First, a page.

How to show that cycles of even degree are odd permutations? What I understand is that cycles are actually referring to cyclic groups (if not, please correct me). So we have some cyclic group $\langle g \rangle$ such that $|\langle g \rangle | = n\;mod\;2 = 0$. If given a set $\Omega$ with $g\in G\in Sym(\Omega)$, show that $\langle g \rangle$ can be written as a product of an odd number of transpositions.

  • $\begingroup$ How about we say cycles of even length rather than even "degree"? This accords with terminology for permutations. $\endgroup$ – hardmath Oct 1 '15 at 0:55
  • $\begingroup$ @hardmath, be my guest, but I just used the exact terminology from my book. $\endgroup$ – bourbaki4481472 Oct 1 '15 at 0:59
  • $\begingroup$ Fair enough, but I'm wondering why you do not rely on the definition your book uses for a cycle permutation and the classification of cycles as even or odd degree? $\endgroup$ – hardmath Oct 1 '15 at 1:06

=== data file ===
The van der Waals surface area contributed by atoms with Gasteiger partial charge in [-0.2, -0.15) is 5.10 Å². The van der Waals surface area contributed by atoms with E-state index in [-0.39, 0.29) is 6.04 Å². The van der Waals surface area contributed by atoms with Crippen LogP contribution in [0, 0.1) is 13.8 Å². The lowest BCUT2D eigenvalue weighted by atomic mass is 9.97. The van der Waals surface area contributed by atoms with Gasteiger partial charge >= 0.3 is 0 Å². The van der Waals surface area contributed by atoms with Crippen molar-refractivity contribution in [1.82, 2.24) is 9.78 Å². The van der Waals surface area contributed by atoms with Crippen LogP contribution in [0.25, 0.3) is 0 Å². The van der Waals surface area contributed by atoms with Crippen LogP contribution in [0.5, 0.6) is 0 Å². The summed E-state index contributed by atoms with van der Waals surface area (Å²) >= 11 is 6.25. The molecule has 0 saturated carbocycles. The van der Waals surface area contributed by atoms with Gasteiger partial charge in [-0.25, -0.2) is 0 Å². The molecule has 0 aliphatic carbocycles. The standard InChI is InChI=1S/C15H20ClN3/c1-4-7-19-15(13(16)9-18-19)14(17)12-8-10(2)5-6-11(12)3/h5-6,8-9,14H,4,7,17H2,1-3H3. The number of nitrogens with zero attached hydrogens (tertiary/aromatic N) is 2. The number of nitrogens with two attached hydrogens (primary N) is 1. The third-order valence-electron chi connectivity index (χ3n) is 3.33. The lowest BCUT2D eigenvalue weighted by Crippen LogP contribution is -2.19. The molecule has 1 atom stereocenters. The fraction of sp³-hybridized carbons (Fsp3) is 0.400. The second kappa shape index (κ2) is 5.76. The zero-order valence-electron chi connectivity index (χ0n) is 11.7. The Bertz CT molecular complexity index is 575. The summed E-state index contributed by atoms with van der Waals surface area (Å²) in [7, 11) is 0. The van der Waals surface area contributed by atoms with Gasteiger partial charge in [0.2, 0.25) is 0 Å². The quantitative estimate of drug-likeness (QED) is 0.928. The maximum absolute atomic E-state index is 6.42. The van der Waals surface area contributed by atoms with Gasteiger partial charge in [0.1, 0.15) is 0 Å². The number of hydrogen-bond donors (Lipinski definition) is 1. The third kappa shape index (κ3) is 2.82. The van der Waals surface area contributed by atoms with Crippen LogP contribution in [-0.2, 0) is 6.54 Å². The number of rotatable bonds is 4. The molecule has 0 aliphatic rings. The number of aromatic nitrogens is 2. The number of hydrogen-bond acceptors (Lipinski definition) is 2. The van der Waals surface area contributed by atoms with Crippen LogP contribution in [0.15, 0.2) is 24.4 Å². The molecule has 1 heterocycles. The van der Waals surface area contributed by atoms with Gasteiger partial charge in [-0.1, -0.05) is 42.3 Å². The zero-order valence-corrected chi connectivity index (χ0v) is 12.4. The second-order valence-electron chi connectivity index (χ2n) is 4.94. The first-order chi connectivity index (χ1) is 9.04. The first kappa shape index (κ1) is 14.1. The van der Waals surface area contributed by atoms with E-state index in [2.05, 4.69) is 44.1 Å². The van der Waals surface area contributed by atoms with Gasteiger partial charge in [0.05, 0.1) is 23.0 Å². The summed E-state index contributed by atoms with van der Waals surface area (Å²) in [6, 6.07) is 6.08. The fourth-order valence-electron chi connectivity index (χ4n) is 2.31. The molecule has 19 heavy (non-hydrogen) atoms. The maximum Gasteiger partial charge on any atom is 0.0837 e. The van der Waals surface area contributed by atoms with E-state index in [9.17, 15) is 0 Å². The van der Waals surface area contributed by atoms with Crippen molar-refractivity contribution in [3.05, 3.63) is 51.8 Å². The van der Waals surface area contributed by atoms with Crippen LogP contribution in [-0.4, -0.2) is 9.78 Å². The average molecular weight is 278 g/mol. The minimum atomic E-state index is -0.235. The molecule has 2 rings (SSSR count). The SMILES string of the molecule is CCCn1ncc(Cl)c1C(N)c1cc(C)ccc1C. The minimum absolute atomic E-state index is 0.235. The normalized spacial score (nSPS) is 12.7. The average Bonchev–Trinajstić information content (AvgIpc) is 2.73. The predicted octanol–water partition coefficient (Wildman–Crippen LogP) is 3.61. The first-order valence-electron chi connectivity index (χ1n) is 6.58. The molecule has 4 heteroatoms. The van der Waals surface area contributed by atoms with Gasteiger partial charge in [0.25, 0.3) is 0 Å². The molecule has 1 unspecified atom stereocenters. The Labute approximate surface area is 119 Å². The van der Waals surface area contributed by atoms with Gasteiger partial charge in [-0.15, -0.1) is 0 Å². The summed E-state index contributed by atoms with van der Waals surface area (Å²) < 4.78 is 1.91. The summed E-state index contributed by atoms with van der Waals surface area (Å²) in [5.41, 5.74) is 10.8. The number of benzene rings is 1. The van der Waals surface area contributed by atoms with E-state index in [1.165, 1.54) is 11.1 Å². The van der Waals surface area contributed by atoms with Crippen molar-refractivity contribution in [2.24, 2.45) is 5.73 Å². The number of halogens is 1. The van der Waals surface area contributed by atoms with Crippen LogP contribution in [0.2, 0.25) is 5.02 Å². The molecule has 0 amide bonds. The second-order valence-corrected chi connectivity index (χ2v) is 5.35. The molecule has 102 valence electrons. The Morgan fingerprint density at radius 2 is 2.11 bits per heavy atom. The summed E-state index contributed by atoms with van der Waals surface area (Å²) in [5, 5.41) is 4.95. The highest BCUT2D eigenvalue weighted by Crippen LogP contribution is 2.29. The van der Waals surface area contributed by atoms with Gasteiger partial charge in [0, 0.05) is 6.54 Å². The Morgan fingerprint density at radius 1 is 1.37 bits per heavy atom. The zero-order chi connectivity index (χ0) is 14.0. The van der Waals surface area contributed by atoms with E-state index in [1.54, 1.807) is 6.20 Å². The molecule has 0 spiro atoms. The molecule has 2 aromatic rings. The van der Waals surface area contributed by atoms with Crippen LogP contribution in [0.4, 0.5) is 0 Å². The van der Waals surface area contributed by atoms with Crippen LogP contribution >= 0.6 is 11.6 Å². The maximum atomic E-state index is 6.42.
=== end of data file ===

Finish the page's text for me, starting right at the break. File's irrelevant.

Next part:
• $\begingroup$ @hardmath, because this is from an introduction section of a short book so the author didn't go through all the definitions carefully. $\endgroup$ – bourbaki4481472 Oct 1 '15 at 2:34

$(1\ 2\ \dots n) = (1\ n)(1\ n-1)\cdots(1\ 2)$

This shows an $n$-cycle can be written as (a product of) $n-1$ transpositions (just replace $k$ with $a_k$).

  • $\begingroup$ You must be a right-to-left composer. Many times the composition of permutations will be (by convention) done left-to-right, contrary to the direction we typically interpret function composition. $\endgroup$ – hardmath Oct 1 '15 at 1:10
  • $\begingroup$ @hardmath thanks for mentioning right-to-left and left-to-right - I would have been confused for a little bit. $\endgroup$ – bourbaki4481472 Oct 1 '15 at 2:33
  • $\begingroup$ @hardmath...indeed (because I think of permutations as functions). I am aware of the other convention, and no doubt should have added a note. Too late now :P $\endgroup$ – David Wheeler Oct 1 '15 at 11:15

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